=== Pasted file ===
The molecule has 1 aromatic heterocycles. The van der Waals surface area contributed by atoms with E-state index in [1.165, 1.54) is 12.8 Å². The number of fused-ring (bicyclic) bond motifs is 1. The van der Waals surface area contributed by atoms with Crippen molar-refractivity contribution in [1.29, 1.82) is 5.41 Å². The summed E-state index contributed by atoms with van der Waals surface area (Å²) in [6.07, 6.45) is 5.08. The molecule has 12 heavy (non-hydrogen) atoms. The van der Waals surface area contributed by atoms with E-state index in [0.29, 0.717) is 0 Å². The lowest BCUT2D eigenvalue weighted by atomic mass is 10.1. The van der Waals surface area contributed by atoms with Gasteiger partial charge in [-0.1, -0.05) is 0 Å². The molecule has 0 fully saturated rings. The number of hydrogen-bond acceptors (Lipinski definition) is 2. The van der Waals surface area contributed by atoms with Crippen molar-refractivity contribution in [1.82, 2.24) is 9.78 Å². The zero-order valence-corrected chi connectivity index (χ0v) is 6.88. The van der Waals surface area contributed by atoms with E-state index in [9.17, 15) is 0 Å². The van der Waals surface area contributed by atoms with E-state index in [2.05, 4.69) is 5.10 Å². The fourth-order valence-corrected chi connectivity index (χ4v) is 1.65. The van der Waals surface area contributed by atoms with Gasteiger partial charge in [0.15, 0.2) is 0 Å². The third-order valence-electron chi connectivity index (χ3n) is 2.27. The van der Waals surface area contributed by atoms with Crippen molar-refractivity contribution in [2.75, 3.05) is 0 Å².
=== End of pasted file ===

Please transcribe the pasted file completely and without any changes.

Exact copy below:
The molecule has 1 aromatic heterocycles. The van der Waals surface area contributed by atoms with E-state index in [1.165, 1.54) is 12.8 Å². The number of fused-ring (bicyclic) bond motifs is 1. The van der Waals surface area contributed by atoms with Crippen molar-refractivity contribution in [1.29, 1.82) is 5.41 Å². The summed E-state index contributed by atoms with van der Waals surface area (Å²) in [6.07, 6.45) is 5.08. The molecule has 12 heavy (non-hydrogen) atoms. The van der Waals surface area contributed by atoms with E-state index in [0.29, 0.717) is 0 Å². The lowest BCUT2D eigenvalue weighted by atomic mass is 10.1. The van der Waals surface area contributed by atoms with Gasteiger partial charge in [-0.1, -0.05) is 0 Å². The molecule has 0 fully saturated rings. The number of hydrogen-bond acceptors (Lipinski definition) is 2. The van der Waals surface area contributed by atoms with Crippen molar-refractivity contribution in [1.82, 2.24) is 9.78 Å². The zero-order valence-corrected chi connectivity index (χ0v) is 6.88. The van der Waals surface area contributed by atoms with E-state index in [9.17, 15) is 0 Å². The van der Waals surface area contributed by atoms with E-state index in [2.05, 4.69) is 5.10 Å². The fourth-order valence-corrected chi connectivity index (χ4v) is 1.65. The van der Waals surface area contributed by atoms with Gasteiger partial charge in [0.15, 0.2) is 0 Å². The third-order valence-electron chi connectivity index (χ3n) is 2.27. The van der Waals surface area contributed by atoms with Crippen molar-refractivity contribution in [2.75, 3.05) is 0 Å².